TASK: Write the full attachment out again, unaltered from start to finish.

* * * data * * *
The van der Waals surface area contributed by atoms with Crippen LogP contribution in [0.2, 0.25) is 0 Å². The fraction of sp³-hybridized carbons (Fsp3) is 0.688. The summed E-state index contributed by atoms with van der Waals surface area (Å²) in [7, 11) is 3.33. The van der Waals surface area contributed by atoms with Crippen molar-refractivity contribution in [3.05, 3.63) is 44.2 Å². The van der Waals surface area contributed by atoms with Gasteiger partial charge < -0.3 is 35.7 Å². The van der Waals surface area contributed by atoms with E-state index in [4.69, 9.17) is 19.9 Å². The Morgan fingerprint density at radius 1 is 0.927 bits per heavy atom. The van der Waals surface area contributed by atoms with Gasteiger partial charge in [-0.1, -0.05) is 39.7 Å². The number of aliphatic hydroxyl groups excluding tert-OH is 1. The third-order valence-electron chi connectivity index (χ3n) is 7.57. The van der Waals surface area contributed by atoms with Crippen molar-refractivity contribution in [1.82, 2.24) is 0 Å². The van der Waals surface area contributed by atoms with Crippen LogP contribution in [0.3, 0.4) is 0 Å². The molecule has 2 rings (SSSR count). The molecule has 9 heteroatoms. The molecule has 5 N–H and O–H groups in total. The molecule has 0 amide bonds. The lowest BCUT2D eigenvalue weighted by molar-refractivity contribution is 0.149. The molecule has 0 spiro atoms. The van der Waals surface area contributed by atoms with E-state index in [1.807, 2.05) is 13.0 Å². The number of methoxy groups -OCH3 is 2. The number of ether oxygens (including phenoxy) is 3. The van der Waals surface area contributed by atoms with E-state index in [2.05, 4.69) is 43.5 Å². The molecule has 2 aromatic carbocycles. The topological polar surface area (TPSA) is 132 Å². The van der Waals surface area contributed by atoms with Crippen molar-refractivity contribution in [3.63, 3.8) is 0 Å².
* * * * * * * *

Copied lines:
The van der Waals surface area contributed by atoms with Crippen LogP contribution in [0.2, 0.25) is 0 Å². The fraction of sp³-hybridized carbons (Fsp3) is 0.688. The summed E-state index contributed by atoms with van der Waals surface area (Å²) in [7, 11) is 3.33. The van der Waals surface area contributed by atoms with Crippen molar-refractivity contribution in [3.05, 3.63) is 44.2 Å². The van der Waals surface area contributed by atoms with Gasteiger partial charge < -0.3 is 35.7 Å². The van der Waals surface area contributed by atoms with E-state index in [4.69, 9.17) is 19.9 Å². The Morgan fingerprint density at radius 1 is 0.927 bits per heavy atom. The van der Waals surface area contributed by atoms with Gasteiger partial charge in [-0.1, -0.05) is 39.7 Å². The number of aliphatic hydroxyl groups excluding tert-OH is 1. The third-order valence-electron chi connectivity index (χ3n) is 7.57. The van der Waals surface area contributed by atoms with Crippen molar-refractivity contribution in [1.82, 2.24) is 0 Å². The van der Waals surface area contributed by atoms with Crippen LogP contribution in [0.3, 0.4) is 0 Å². The molecule has 2 rings (SSSR count). The molecule has 9 heteroatoms. The molecule has 5 N–H and O–H groups in total. The molecule has 0 amide bonds. The lowest BCUT2D eigenvalue weighted by molar-refractivity contribution is 0.149. The molecule has 0 spiro atoms. The van der Waals surface area contributed by atoms with E-state index in [1.807, 2.05) is 13.0 Å². The number of methoxy groups -OCH3 is 2. The number of ether oxygens (including phenoxy) is 3. The van der Waals surface area contributed by atoms with E-state index in [2.05, 4.69) is 43.5 Å². The molecule has 2 aromatic carbocycles. The topological polar surface area (TPSA) is 132 Å². The van der Waals surface area contributed by atoms with Crippen molar-refractivity contribution in [3.63, 3.8) is 0 Å².